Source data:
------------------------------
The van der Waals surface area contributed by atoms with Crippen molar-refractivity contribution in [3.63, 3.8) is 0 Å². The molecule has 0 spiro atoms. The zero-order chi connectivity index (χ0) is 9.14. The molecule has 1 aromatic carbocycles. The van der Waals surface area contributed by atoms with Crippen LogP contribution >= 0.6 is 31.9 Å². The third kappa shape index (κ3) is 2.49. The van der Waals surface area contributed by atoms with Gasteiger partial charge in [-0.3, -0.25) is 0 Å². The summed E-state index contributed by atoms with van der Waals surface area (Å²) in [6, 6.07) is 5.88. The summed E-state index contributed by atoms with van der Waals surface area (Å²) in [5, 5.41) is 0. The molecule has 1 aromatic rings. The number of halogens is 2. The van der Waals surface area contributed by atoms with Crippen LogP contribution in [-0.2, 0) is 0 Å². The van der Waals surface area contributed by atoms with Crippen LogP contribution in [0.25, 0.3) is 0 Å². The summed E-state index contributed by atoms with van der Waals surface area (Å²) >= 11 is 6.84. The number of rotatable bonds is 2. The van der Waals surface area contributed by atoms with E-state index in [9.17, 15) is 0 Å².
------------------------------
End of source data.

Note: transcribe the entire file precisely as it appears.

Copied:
The van der Waals surface area contributed by atoms with Crippen molar-refractivity contribution in [3.63, 3.8) is 0 Å². The molecule has 0 spiro atoms. The zero-order chi connectivity index (χ0) is 9.14. The molecule has 1 aromatic carbocycles. The van der Waals surface area contributed by atoms with Crippen LogP contribution >= 0.6 is 31.9 Å². The third kappa shape index (κ3) is 2.49. The van der Waals surface area contributed by atoms with Gasteiger partial charge in [-0.3, -0.25) is 0 Å². The summed E-state index contributed by atoms with van der Waals surface area (Å²) in [6, 6.07) is 5.88. The summed E-state index contributed by atoms with van der Waals surface area (Å²) in [5, 5.41) is 0. The molecule has 1 aromatic rings. The number of halogens is 2. The van der Waals surface area contributed by atoms with Crippen LogP contribution in [-0.2, 0) is 0 Å². The van der Waals surface area contributed by atoms with Crippen LogP contribution in [0.25, 0.3) is 0 Å². The summed E-state index contributed by atoms with van der Waals surface area (Å²) >= 11 is 6.84. The number of rotatable bonds is 2. The van der Waals surface area contributed by atoms with E-state index in [9.17, 15) is 0 Å².